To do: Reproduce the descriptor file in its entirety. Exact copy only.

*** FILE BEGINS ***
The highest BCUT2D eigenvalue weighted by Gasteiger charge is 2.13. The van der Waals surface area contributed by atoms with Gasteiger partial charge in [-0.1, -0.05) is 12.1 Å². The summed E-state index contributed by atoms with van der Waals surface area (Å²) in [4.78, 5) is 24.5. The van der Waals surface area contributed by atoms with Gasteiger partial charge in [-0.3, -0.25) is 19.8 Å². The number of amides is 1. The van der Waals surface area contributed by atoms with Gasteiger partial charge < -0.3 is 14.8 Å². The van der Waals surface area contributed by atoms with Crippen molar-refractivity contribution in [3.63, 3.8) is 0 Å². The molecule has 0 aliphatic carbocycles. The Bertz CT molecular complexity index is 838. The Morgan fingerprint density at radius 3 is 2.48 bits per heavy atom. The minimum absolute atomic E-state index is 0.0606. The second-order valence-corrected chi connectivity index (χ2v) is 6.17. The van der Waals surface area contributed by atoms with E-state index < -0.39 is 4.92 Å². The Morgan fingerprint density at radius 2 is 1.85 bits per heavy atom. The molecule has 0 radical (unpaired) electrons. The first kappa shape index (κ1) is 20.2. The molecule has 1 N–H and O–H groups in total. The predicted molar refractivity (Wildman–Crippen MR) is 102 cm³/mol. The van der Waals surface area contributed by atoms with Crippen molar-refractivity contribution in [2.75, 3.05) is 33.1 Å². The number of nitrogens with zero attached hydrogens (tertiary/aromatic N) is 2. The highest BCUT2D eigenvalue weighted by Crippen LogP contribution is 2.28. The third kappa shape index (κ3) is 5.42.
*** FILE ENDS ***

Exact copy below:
The highest BCUT2D eigenvalue weighted by Gasteiger charge is 2.13. The van der Waals surface area contributed by atoms with Gasteiger partial charge in [-0.1, -0.05) is 12.1 Å². The summed E-state index contributed by atoms with van der Waals surface area (Å²) in [4.78, 5) is 24.5. The van der Waals surface area contributed by atoms with Gasteiger partial charge in [-0.3, -0.25) is 19.8 Å². The number of amides is 1. The van der Waals surface area contributed by atoms with Gasteiger partial charge < -0.3 is 14.8 Å². The van der Waals surface area contributed by atoms with Crippen molar-refractivity contribution in [3.63, 3.8) is 0 Å². The molecule has 0 aliphatic carbocycles. The Bertz CT molecular complexity index is 838. The Morgan fingerprint density at radius 3 is 2.48 bits per heavy atom. The minimum absolute atomic E-state index is 0.0606. The second-order valence-corrected chi connectivity index (χ2v) is 6.17. The van der Waals surface area contributed by atoms with E-state index < -0.39 is 4.92 Å². The Morgan fingerprint density at radius 2 is 1.85 bits per heavy atom. The molecule has 0 radical (unpaired) electrons. The first kappa shape index (κ1) is 20.2. The molecule has 1 N–H and O–H groups in total. The predicted molar refractivity (Wildman–Crippen MR) is 102 cm³/mol. The van der Waals surface area contributed by atoms with Crippen molar-refractivity contribution in [2.75, 3.05) is 33.1 Å². The number of nitrogens with zero attached hydrogens (tertiary/aromatic N) is 2. The highest BCUT2D eigenvalue weighted by Crippen LogP contribution is 2.28. The third kappa shape index (κ3) is 5.42.